Tired of Being Tired

3am, 4am, 5am…these are times of the day I have no desire to gain knowledge of, but which are in fact becoming increasingly familiar to me, as I lie staring at the ceiling, hearing the ‘tick tock’ of the clock and watching the shadows of the trees creeping across the walls. Depression and anxiety have always gone hand in hand with tiredness, as the stress on the brain is exhausting, plus the illness can lead to bouts of insomnia, and the little sleep that is achieved is usually unrefreshing.

As this article from the National Sleep Foundation says (link): “Depressed individuals may suffer from a range of insomnia symptoms, including difficulty falling asleep (sleep onset insomnia), difficulty staying asleep (sleep maintenance insomnia), unrefreshing sleep, and daytime sleepiness”. I tend to be able to get to sleep with few problems, but end up waking in the early hours, unable to sink back into oblivion, and instead watching the hours come and go, while ruminating on thoughts and anxieties in my mind. This leads to a constant feeling of mental and physical exhaustion, and an appearance reminiscent of a zombie that would be at home in a horror movie.

It’s a vicious cycle; the anxieties and worries can precipitate the insomnia, which in turn generates a feeling of exhaustion, which then leads to more anxiety and low mood. As the article perfectly summarises:

“the relationship between sleep and depressive illness is complex – depression may cause sleep problems and sleep problems may cause or contribute to depressive disorders. For some people, symptoms of depression occur before the onset of sleep problems. For others, sleep problems appear first.”

It’s another example of the cyclical nature of depression, and attests to why its so difficult to escape the vicious cycles that the illness poses. It’s amazing how many techniques I’ve tried that have not solved the insomnia problem: drinking alcohol, avoiding alcohol, eating early, reading before bed, working out at the gym, and yet no luck to be had. It may merely come down to the fact that a busy mind cannot switch off, and there is never any downtime. In fact ‘downtime’, in the form of lying in bed, just provides a basis for the brain to come alive and ruminate to its hearts content. The perpetual tiredness that this produces ensures that it’s extremely challenging, and often impossible, to find the motivation to engage in activities (social or otherwise) during the day, or even the ability to function in everyday tasks, as a yearning for sleep and rest is so strong, and attacks the body and mind at its core.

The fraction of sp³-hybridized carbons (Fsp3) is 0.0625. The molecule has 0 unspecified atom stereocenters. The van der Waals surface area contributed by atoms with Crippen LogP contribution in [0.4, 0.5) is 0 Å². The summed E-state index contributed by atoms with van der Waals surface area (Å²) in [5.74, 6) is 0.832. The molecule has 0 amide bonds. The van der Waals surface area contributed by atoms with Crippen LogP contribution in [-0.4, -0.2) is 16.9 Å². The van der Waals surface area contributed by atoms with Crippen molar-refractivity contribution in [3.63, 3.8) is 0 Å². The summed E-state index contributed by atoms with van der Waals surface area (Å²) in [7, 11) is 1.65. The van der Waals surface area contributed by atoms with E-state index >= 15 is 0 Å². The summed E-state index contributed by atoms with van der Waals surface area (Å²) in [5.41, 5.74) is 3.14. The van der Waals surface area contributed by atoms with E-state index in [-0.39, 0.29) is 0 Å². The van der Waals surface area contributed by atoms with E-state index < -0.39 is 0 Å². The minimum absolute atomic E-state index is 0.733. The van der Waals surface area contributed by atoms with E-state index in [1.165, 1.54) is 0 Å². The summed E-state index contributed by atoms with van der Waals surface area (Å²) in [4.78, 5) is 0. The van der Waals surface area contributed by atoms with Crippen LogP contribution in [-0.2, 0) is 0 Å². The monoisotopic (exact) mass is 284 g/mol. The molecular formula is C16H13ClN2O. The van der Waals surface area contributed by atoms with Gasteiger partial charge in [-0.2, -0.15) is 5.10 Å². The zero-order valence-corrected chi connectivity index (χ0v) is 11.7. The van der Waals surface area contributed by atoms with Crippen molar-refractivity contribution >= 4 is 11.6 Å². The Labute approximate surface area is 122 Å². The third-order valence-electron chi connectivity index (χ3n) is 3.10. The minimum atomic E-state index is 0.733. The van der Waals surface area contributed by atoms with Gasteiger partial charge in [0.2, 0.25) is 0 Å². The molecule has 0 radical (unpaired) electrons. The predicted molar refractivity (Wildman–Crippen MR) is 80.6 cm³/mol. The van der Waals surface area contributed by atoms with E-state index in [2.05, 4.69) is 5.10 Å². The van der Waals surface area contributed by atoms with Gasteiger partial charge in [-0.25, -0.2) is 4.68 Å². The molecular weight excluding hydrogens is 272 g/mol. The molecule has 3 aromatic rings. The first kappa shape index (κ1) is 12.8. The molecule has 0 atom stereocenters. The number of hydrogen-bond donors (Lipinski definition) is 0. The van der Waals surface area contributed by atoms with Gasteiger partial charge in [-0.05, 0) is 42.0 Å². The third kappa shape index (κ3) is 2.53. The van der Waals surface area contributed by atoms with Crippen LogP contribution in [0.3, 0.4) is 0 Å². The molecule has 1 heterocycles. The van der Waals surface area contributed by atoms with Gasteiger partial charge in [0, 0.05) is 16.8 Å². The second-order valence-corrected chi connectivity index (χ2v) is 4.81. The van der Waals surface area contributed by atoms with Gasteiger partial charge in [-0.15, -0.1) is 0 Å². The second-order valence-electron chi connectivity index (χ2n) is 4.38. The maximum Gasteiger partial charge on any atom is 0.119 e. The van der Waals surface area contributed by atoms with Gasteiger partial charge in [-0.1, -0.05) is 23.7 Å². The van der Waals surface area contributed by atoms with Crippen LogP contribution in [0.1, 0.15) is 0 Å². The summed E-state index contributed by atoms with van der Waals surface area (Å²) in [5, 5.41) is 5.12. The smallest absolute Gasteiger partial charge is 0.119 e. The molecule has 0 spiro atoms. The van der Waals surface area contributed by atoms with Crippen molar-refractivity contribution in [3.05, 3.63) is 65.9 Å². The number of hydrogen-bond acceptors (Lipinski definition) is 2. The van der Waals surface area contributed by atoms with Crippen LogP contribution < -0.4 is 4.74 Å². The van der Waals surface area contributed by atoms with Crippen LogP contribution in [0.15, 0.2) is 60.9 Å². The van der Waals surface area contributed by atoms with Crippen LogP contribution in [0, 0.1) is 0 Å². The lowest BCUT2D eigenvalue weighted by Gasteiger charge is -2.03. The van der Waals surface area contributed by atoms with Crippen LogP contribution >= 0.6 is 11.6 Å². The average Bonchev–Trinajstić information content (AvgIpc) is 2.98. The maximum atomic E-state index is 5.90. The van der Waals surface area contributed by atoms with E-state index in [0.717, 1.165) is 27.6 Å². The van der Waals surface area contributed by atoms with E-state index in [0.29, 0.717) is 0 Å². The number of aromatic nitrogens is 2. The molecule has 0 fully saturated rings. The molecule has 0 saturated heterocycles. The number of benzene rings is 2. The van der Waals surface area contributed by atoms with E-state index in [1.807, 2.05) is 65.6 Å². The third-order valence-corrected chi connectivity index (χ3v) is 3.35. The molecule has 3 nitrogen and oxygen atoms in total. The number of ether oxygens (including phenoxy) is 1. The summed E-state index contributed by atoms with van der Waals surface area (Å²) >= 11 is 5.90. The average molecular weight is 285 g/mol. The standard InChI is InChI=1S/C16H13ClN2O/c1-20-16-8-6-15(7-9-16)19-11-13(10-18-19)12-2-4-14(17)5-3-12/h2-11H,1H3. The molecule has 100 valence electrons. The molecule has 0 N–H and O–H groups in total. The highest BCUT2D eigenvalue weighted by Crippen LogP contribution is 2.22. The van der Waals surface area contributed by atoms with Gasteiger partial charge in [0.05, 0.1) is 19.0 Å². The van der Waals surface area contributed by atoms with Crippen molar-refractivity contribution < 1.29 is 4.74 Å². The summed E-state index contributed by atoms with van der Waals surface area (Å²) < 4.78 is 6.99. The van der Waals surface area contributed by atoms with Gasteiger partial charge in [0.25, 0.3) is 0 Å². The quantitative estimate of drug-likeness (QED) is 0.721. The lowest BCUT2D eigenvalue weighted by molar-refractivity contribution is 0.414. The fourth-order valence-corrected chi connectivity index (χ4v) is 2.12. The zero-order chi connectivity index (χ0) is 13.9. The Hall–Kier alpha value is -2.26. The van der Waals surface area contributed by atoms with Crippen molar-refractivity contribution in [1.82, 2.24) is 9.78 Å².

The article suggests some techniques for tackling tiredness:

  • Keep a regular sleep/wake schedule
  • Get into bright light soon after waking in the morning
  • Get some form of exercise every day
  • Avoid afternoon naps if you have nighttime insomnia
  • Limit caffeine and alcohol
  • Ask loved ones for help – you should not face depression alone

I must confess that caffeine is weakness of mine. I could never give it up completely, and in fact wouldn’t want to, but I will try to limit my intake. I will also attempt keep a record of my sleep to see if there is any correlation between factors such as alcohol, exercise, state mind, and what affect they have on my sleep. Should I manage to maintain the diary, I will aim to include the results on here at a later date.

For now I will have to persevere with my hope for an end to the insomnia, and the discovery of a source of energy for both body and mind. Although the lack of sleep has been the main focus of this blog, it can’t be underestimated how tiring and draining the thoughts and feelings associated with anxiety are, regardless of much sleep has been achieved. It sucks the energy and life out of you, and leaves you feeling detached, disconnected and constantly on edge, and not to mention with a total inability to relax. Let’s hope tonight I may reach the seemingly unattainable paradise…that of blissful, uninterrupted sleep.


Don’t forget to ‘follow’ the blog, and also if there are any aspects of the illness you would like me to examine, then just let me know.


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